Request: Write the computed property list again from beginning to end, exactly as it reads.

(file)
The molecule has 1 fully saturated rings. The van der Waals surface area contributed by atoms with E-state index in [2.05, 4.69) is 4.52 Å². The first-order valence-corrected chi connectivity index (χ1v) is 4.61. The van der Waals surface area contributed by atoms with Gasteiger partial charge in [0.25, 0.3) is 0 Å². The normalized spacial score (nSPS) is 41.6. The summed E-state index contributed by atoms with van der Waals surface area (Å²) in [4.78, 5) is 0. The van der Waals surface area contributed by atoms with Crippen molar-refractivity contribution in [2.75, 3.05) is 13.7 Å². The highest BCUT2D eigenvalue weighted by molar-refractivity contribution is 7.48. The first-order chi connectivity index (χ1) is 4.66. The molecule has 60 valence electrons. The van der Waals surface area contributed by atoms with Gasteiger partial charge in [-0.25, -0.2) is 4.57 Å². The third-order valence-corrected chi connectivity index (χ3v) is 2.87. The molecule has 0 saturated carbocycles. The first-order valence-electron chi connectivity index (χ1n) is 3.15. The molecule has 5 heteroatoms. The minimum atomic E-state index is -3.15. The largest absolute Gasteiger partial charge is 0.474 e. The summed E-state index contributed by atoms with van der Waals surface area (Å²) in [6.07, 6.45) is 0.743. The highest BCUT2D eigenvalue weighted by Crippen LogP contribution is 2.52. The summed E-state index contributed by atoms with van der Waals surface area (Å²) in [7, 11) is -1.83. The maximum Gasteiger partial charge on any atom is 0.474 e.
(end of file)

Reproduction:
The molecule has 1 fully saturated rings. The van der Waals surface area contributed by atoms with E-state index in [2.05, 4.69) is 4.52 Å². The first-order valence-corrected chi connectivity index (χ1v) is 4.61. The van der Waals surface area contributed by atoms with Gasteiger partial charge in [0.25, 0.3) is 0 Å². The normalized spacial score (nSPS) is 41.6. The summed E-state index contributed by atoms with van der Waals surface area (Å²) in [4.78, 5) is 0. The van der Waals surface area contributed by atoms with Crippen molar-refractivity contribution in [2.75, 3.05) is 13.7 Å². The highest BCUT2D eigenvalue weighted by molar-refractivity contribution is 7.48. The first-order chi connectivity index (χ1) is 4.66. The molecule has 60 valence electrons. The van der Waals surface area contributed by atoms with Gasteiger partial charge in [-0.25, -0.2) is 4.57 Å². The third-order valence-corrected chi connectivity index (χ3v) is 2.87. The molecule has 0 saturated carbocycles. The first-order valence-electron chi connectivity index (χ1n) is 3.15. The molecule has 5 heteroatoms. The minimum atomic E-state index is -3.15. The largest absolute Gasteiger partial charge is 0.474 e. The summed E-state index contributed by atoms with van der Waals surface area (Å²) in [6.07, 6.45) is 0.743. The highest BCUT2D eigenvalue weighted by Crippen LogP contribution is 2.52. The summed E-state index contributed by atoms with van der Waals surface area (Å²) in [7, 11) is -1.83. The maximum Gasteiger partial charge on any atom is 0.474 e.